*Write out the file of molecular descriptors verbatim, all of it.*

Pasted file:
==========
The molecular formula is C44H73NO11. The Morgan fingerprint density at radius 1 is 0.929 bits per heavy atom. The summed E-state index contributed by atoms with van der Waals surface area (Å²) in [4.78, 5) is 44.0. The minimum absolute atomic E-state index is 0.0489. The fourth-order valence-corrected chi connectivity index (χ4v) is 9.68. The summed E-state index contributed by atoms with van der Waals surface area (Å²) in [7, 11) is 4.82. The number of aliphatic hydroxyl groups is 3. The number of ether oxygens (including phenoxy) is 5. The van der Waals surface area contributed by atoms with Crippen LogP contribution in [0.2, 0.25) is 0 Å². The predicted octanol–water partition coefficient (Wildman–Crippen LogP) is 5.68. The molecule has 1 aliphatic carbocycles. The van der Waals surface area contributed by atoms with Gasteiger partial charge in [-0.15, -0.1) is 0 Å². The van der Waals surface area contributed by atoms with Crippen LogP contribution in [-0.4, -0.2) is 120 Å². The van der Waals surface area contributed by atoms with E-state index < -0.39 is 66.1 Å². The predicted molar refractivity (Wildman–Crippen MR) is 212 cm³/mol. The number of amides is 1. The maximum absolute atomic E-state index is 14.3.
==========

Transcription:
The molecular formula is C44H73NO11. The Morgan fingerprint density at radius 1 is 0.929 bits per heavy atom. The summed E-state index contributed by atoms with van der Waals surface area (Å²) in [4.78, 5) is 44.0. The minimum absolute atomic E-state index is 0.0489. The fourth-order valence-corrected chi connectivity index (χ4v) is 9.68. The summed E-state index contributed by atoms with van der Waals surface area (Å²) in [7, 11) is 4.82. The number of aliphatic hydroxyl groups is 3. The number of ether oxygens (including phenoxy) is 5. The van der Waals surface area contributed by atoms with Crippen LogP contribution in [0.2, 0.25) is 0 Å². The predicted octanol–water partition coefficient (Wildman–Crippen LogP) is 5.68. The molecule has 1 aliphatic carbocycles. The van der Waals surface area contributed by atoms with Gasteiger partial charge in [-0.15, -0.1) is 0 Å². The van der Waals surface area contributed by atoms with Crippen LogP contribution in [-0.4, -0.2) is 120 Å². The van der Waals surface area contributed by atoms with E-state index < -0.39 is 66.1 Å². The predicted molar refractivity (Wildman–Crippen MR) is 212 cm³/mol. The number of amides is 1. The maximum absolute atomic E-state index is 14.3.